Tuesday, 17 July, 2007

Sonu, Sancheti are the top guns

B D Narayankar


PUNE: If somebody is slithering his cue through his dexterous fingers to perfection, potting colors at regular intervals and winning huge breaks consistently, it must be Sonu Gurudatta, and he is one of the favourites to win PGI Snooker and Billiards Championship.

Gurudatta has everything in his repertoire. His self-belief is amazing. “He has had a good outing in the tournament and a good chance to lift the title,” Crazol D’Souza of Poona Goan Institute (PGI) told Maharashtra Herald on the eve of the last sixteen round.

One of the best reasons for Gurudatta to leave his stamp on the tournament is his consistency. Last two years has been good for him. “He had reached PYC Hindu Gymkhana Snooker Championship finals twice and laid his claim on one of them,” Crazol said.

Even as snooker-lovers are rooting for Gurudatta, they well know it will be a herculean task for him to prevail upon other top contenders. Before climbing the summit, Gurudatta has tough battles on his hands. He has to cross hurdles in the form of Sachin Sancheti (147 Club), Harish Talavde (Mischiefmakers), Anthony D’Gama (PGI), Yogesh Sharma (Poona Club) and Tony D’Souza (PGI) among others.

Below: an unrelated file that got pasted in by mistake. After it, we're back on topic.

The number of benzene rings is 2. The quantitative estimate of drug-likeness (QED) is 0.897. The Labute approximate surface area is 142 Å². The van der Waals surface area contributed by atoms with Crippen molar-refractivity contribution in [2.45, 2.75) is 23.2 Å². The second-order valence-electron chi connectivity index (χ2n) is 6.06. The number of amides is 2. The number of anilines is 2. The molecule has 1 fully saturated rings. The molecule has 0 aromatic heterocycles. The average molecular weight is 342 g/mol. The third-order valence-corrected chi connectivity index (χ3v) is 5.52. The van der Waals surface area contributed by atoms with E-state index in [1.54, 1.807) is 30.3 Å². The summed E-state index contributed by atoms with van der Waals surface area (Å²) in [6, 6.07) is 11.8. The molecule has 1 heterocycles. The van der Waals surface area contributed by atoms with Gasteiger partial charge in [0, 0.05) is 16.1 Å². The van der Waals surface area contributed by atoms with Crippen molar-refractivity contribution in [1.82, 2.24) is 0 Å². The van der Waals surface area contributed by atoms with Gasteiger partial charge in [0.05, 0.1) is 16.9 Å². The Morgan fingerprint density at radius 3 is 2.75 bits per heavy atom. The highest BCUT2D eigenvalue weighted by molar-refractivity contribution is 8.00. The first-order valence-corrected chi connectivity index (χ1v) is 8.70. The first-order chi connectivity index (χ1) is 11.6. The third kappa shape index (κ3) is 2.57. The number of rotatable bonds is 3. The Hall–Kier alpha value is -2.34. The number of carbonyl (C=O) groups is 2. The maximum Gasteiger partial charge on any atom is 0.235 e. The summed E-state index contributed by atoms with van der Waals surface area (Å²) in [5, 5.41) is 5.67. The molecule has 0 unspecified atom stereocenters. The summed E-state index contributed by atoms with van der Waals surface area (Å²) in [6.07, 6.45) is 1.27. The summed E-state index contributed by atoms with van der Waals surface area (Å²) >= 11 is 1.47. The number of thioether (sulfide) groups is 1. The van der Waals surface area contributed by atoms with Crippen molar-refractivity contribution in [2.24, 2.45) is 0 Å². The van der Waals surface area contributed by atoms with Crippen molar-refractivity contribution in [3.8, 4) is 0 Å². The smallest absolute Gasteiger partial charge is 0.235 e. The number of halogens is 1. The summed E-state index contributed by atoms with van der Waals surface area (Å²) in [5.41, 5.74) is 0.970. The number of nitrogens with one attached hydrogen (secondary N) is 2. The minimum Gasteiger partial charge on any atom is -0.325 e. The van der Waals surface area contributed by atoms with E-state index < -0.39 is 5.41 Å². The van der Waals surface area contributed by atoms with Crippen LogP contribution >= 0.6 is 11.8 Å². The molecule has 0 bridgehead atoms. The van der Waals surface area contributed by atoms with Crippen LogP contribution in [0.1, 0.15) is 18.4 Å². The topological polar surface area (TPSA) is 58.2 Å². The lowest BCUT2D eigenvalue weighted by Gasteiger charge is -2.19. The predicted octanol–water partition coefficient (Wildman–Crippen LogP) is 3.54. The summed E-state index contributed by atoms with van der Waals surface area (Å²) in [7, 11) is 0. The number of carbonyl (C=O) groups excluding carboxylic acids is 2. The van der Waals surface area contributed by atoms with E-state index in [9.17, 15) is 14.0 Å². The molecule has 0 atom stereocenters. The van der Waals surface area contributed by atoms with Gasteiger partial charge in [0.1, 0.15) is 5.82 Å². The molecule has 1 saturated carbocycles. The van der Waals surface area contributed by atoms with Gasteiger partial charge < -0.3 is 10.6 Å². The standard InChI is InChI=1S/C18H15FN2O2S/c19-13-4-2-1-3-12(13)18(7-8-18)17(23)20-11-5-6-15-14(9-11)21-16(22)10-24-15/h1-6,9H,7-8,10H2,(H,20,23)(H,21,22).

Sancheti is another favourite. He has been deadly in league stages pulling off some thrilling encounters. “He can be destructive and defeat anybody on a given day. He is good at potting and winning 30-40 breaks regularly. On this level, it is something amazing. Equally good are Talavde, D’Gama, Sharma and D’Souza, all of them have the ability to raise their bar to shock Gurudatta and Sancheti,” Crazol said.

George Fernandez also has been performing consistently, overwhelming better players in straight sets. At times, he had to sweat it out to win close battles. That, however, would have done a world of good for him – staying focused and winning at critical points of the game.

It will not be a surprise if Sameer Sheikh too turns the applecart in his favour. He has had a good outing in the tournament. His runaway victory against Jaideep Deshpande, another qualifier for pre-quarters, is something to cherish. He took delight in the rare moment of winning 61-break points, highest so far in the tournament. “Beating a player like Jaideep was not simple. He made it look simple, though, by capitalizing on Jaideep’s mistakes,” Crazol said.

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